The current plan looks like it could work really well. But there is a very real danger that this project could go the way of every other bus lane project in Christchurch and end up with a small number of business owners kicking up a fuss and forcing Council to squeeze in car parks that don’t fit, which then reduce the effectiveness of the bus lanes. Make sure to have your say at the link below so Council can get an idea of a wider cross-section of society, rather than just the few loudest people – it only takes a minute.
If you are thinking of making a submission but aren’t sure what to write, here are some ideas:
- Better public transport is important to me – please implement this without compromising.
- The times of operation are quite limited – please consider;
- allowing the citybound lane to operate in the evening as well as the morning;
- allowing both lanes to operate midday on Saturdays when traffic can get quite bad;
- beginning the evening operation at 2:30pm rather than 4pm, to capture the busy after-school period;
- There are a lot of people walking, mingling, riding bikes, and crossing roads in this area. Ensuring vehicles are travelling at a “survivable speed” is important. Please don’t compromise on the 30km/h speed limit.
- It’s awesome that we’re keeping the Trumpeter Statue – any of the three locations looks good.
6 thoughts on “Lincoln Road Bus Lanes”
I hope it goes ahead. If retailers get antsy about losing parking on the main street, I hope the Council will consider putting more information about parking in the “Why” section of their information. They could put in a bit of information showing that retailers usually overestimate the importance of on-street parking just outside their shops, whereas customers are quite happy with side street parking. Above all, they want good pedestrian amenity between the shops in the area so it’s easy to get around, regardless of how they travelled there.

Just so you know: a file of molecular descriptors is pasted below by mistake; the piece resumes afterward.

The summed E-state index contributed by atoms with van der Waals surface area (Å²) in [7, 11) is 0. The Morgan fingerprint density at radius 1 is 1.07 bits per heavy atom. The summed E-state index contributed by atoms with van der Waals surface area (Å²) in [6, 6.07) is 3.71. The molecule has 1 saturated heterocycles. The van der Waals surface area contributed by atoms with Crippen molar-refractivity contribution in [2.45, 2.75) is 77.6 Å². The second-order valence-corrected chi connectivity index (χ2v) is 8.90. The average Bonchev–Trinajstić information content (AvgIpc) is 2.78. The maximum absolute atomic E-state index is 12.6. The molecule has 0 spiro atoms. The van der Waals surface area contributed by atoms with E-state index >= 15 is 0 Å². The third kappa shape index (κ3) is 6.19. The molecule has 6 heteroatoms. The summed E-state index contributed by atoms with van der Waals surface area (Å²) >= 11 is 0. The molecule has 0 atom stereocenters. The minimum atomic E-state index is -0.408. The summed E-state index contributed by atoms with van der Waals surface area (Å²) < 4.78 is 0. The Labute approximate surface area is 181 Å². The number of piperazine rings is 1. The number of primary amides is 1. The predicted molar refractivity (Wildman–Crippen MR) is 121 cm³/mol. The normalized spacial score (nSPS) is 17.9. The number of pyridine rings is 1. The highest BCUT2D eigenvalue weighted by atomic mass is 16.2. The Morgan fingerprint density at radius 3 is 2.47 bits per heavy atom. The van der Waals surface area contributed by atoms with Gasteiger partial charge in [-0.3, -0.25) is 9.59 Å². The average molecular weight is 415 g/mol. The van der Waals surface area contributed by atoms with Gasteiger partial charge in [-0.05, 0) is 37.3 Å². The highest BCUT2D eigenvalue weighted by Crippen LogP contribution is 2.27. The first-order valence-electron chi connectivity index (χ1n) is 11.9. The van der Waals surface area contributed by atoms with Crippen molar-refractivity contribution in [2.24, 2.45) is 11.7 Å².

What is the point of saving 3.3 mins going into the city when driving in the city the buses are slowed to 30 kms so they then loose 3 .3 minutes
Where did you see that 30kmh translates to 3.3 minutes loss? I’ve never heard that before.
Stephen, there are a number of ways that slower speed limits do not necessarily reduce travel times much.
Research shows that slower speeds definitely encourage mode shift to walking and cycling, because the environment is so much safer and more pleasant. Unlike other methods of mode shift, this one doesn’t result in much ‘replacement’ of those cars with other cars. So often, there is simply less traffic. It can be so considerable, that some cities are adopting lower speeds because of the lower traffic volumes and air pollution and carbon emissions that the lower speeds bring.
In some places, traffic volumes have risen slightly, from the improved traffic flow that happens at slower speeds. And the environment is still safer and nicer to walk.
Meanwhile, the buses get the bus lanes so everything is better for them.
Slower speeds in the suburbs are the thing we need to be pushing for because of the increase in uptake of children walking and cycling to school it would bring, and therefore the huge reduction in school drop off traffic. It would make parents’ travel time much shorter, being able to let the kids go independently. And everyone else would have a quicker trip too.